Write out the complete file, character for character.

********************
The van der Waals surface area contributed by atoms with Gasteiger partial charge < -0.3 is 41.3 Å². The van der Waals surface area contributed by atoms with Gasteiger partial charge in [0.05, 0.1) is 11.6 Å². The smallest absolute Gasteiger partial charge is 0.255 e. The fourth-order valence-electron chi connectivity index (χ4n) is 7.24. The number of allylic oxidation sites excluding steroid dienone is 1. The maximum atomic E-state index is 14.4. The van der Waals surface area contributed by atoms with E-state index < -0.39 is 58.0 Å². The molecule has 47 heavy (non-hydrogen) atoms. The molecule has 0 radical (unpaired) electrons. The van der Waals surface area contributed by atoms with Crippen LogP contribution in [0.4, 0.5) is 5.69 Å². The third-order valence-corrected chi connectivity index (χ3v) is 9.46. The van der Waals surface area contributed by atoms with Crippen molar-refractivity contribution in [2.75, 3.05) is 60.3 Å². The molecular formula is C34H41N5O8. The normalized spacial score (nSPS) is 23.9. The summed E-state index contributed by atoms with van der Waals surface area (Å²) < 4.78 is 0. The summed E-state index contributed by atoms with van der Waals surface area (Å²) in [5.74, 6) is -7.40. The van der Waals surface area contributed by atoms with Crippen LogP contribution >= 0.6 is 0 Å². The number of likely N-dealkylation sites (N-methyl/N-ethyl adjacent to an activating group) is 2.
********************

The van der Waals surface area contributed by atoms with Gasteiger partial charge < -0.3 is 41.3 Å². The van der Waals surface area contributed by atoms with Gasteiger partial charge in [0.05, 0.1) is 11.6 Å². The smallest absolute Gasteiger partial charge is 0.255 e. The fourth-order valence-electron chi connectivity index (χ4n) is 7.24. The number of allylic oxidation sites excluding steroid dienone is 1. The maximum atomic E-state index is 14.4. The van der Waals surface area contributed by atoms with E-state index < -0.39 is 58.0 Å². The molecule has 47 heavy (non-hydrogen) atoms. The molecule has 0 radical (unpaired) electrons. The van der Waals surface area contributed by atoms with Crippen LogP contribution in [0.4, 0.5) is 5.69 Å². The third-order valence-corrected chi connectivity index (χ3v) is 9.46. The van der Waals surface area contributed by atoms with Crippen molar-refractivity contribution in [2.75, 3.05) is 60.3 Å². The molecular formula is C34H41N5O8. The normalized spacial score (nSPS) is 23.9. The summed E-state index contributed by atoms with van der Waals surface area (Å²) < 4.78 is 0. The summed E-state index contributed by atoms with van der Waals surface area (Å²) in [5.74, 6) is -7.40. The van der Waals surface area contributed by atoms with Crippen LogP contribution >= 0.6 is 0 Å². The number of likely N-dealkylation sites (N-methyl/N-ethyl adjacent to an activating group) is 2.